SAMe Aids Major Depressive Disorder
As many as 29% to 46% of patients with major depression show only a
partial response, even no response to what is considered adequate
antidepressant therapy. Currently in this situation physicians increase
the dose of an antidepressant, switch antidepressant, or add a second
antidepressant in the hopes of greater success. Studies are also
focusing on adding nonpharmaceutical agents to the drug therapy for
a better result, or even using nondrug agents alone. SAMe is one of
these valuable nutrient agents. SAMe has been extensively studied
and impressive literature going back 3 decades supports its
antidepressant efficacy. This study reviews the literature supporting
the use of SAMe for major depression. SAMe has good activity in
major depression. The study appears in the December 2003 issue of
Current Psychiatry Reports.
Commentary by Jerry Hickey, R.Ph.
The following nutrients are helpful with all levels of depression
- DHA, B-complex vitamins, and Magnesium. L-Theanine, Acetyl-L-Carnitine,
NADH, and Phosphatidylserine complex are also useful. Alpha-Lipoic
Acid and Coenzyme Q10 may be helpful.
Glycosylated Hemoglobin Can Cause Heart Disease even in Non-Diabetics
Glycated hemoglobin is the burning of hemoglobin by excess sugar -
it is a form of glycation, a very dangerous free radical generator.
Physicians check the level of glycated hemoglobin in diabetics because
it gives them a 6 to 12 week portrait of a patients sugar levels and
aids their evaluation of diabetes therapy. In the first study,
researchers at the University of Cambridge in the UK reviewed the
effects of chronic elevated blood sugar in both diabetics and non-diabetics.
Chronically elevated blood sugar as assessed by elevations of glycated
hemoglobin increased the risk of having cardiovascular disease.
This study of over 10,000 people shows that the higher the level of
glycosylated hemoglobin, the higher the risk of having coronary
artery disease, cardiovascular disease, or dying. For both women
and men each point increase in HbA1C (glycated hemoglobin) increased
the risk of death by 20% to 30%.
In the second study researchers at Johns Hopkins conducted a
meta-analysis that included 10 studies of patients with type 2
diabetes, and 3 studies with type 1 diabetes (insulin dependent
diabetes). The analysis of the 13 studies shows that increasing
levels of HbA1C in both variations of diabetes was correlated with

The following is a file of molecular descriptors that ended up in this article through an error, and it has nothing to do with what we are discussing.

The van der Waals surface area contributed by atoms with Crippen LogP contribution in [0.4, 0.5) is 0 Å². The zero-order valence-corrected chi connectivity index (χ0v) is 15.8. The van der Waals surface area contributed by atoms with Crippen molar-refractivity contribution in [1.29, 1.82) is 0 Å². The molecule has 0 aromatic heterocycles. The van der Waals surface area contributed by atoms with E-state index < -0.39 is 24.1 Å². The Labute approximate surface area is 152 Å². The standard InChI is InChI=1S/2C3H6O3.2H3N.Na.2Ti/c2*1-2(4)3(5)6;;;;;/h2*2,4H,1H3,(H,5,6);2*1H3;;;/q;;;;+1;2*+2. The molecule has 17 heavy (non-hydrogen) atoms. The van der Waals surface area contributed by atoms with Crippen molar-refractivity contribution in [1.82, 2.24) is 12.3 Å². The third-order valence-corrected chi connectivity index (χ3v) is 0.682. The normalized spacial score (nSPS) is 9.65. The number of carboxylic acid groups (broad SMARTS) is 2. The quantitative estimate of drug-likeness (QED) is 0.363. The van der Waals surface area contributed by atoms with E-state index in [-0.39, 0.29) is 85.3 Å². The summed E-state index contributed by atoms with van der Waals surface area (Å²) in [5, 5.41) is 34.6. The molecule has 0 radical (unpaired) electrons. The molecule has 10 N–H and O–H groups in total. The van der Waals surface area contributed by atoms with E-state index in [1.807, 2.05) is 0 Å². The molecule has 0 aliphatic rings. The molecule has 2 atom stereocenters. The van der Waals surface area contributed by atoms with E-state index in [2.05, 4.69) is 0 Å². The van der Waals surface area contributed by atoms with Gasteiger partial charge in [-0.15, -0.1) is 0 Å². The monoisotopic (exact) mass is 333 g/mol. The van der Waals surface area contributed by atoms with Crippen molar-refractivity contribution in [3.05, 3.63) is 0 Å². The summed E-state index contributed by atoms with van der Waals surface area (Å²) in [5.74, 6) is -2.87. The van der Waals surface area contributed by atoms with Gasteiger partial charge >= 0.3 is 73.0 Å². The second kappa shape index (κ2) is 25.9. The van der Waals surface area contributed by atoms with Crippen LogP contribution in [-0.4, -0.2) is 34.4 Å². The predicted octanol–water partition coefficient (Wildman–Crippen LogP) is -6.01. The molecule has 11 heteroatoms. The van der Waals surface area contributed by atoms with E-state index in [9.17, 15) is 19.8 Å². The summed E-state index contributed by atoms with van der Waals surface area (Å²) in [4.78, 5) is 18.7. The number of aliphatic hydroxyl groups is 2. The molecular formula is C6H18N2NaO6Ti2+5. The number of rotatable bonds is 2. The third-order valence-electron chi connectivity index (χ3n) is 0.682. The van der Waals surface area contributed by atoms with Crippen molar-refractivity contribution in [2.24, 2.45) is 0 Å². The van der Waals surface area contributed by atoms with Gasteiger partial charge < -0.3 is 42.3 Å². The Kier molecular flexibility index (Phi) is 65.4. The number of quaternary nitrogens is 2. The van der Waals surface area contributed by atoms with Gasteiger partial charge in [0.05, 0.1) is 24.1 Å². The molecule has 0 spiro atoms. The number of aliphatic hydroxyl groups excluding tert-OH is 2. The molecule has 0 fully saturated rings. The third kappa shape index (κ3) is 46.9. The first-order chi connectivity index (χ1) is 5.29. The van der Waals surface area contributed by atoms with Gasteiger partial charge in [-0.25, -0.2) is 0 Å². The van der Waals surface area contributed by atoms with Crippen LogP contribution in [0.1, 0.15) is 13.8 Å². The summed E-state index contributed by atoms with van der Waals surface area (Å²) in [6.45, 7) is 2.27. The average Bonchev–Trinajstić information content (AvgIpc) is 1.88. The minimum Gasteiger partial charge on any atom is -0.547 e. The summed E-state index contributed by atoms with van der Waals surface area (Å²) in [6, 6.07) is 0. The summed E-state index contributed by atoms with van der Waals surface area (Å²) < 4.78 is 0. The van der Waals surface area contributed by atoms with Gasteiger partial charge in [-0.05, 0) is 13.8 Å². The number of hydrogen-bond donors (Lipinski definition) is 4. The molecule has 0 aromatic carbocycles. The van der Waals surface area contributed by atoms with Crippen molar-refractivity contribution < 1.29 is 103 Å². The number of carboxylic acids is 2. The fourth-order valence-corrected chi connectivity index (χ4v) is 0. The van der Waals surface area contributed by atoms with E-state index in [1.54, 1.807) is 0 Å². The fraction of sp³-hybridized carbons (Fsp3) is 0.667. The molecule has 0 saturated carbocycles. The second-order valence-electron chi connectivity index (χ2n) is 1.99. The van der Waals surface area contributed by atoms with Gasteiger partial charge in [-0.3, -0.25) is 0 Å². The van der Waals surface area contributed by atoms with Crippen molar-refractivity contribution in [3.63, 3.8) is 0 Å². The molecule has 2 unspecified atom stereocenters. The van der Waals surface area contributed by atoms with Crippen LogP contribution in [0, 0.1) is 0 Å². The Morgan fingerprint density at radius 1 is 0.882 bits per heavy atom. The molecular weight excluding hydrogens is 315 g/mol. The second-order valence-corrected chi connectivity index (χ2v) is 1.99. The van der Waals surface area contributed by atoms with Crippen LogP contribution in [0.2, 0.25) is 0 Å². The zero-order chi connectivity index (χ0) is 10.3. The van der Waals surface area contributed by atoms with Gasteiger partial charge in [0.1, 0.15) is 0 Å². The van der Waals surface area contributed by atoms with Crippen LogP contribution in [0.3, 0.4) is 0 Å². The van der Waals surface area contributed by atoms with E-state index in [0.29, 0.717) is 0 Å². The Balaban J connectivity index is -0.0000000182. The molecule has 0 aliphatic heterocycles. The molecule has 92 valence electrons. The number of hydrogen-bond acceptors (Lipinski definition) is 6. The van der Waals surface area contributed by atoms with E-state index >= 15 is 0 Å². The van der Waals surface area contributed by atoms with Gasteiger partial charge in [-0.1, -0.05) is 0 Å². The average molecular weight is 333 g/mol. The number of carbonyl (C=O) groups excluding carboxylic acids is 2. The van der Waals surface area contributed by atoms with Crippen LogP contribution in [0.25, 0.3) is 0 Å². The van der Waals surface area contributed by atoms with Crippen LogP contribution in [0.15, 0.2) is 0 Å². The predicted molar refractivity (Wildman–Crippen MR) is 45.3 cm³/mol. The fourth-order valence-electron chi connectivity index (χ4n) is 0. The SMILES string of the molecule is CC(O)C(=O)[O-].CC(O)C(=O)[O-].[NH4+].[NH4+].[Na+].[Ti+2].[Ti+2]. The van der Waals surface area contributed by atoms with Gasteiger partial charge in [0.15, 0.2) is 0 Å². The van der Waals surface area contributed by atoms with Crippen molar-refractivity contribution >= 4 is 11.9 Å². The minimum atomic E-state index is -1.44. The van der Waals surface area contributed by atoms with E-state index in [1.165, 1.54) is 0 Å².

an increased risk of cardiovascular disease. Both studies appear
in the September 21st issue of the journal Annals of Internal
Commentary by Jerry Hickey, R.PH.
Obviously controlling blood sugar will decrease the risk of
glycation and blood vessel damage. Diabetics may want to consider
adding combinations of herbs and nutrients to their existing
medication to aid the control of blood sugar and glycation. For
all adults' diabetic or not L-Carnosine and Pyridoxamine are strong
inhibitors of glycation. Quercetin, Green Tea EGCG, GliSODin SOD,
and nutrients that improve Glutathione and detoxification are also
Broccoli (sprouts or Extract) May Halt Growth of Breast Cancer Cells
In recent years, medical researchers have been battling a top
killer of women -- breast cancer. One study may have found
answer in a component of broccoli.
Indole-3-carbinol (I3C), which is found in broccoli, interferes
with the breast cancer cell's life cycle in a way that hints at
a totally new signaling pathway in the cell. The chemical seems
to be working by a very unusual mechanism. It turns off a gene
for an enzyme important in the cell's growth cycle.
The chemical I3C is a component of broccoli and other members
of the Brassica family, such as brussels sprouts, bok choy,
kale, chard and turnips.
I3C has low toxicity but seems to be very effective in fighting
breast cancer cells. According to the study, it is an effective
agent at blocking tumorigenesis in rats. When fed to them, I3C
can block 95 percent of all breast cancers in rats. The compound
also works independently of the hormone estrogen, unlike breast
cancer treatment drugs like Tamoxifen.
I3C would be a good candidate for use in combination therapy
with drugs those that do interfere with estrogen. In fact,
research shows that I3C does not act on estrogen at all. Instead
the chemicals actually stops the cell cycle. When I3C reacts
with stomach acid, the byproducts are the ones responsible for
the anti-estrogen and certain toxic effects of the broccoli
compounds. I3C initiates a sudden drop in the generation of
the enzyme CDK6, or cyclin-dependent kinase 6
Nutrition and Cancer 2004;48(1):84-94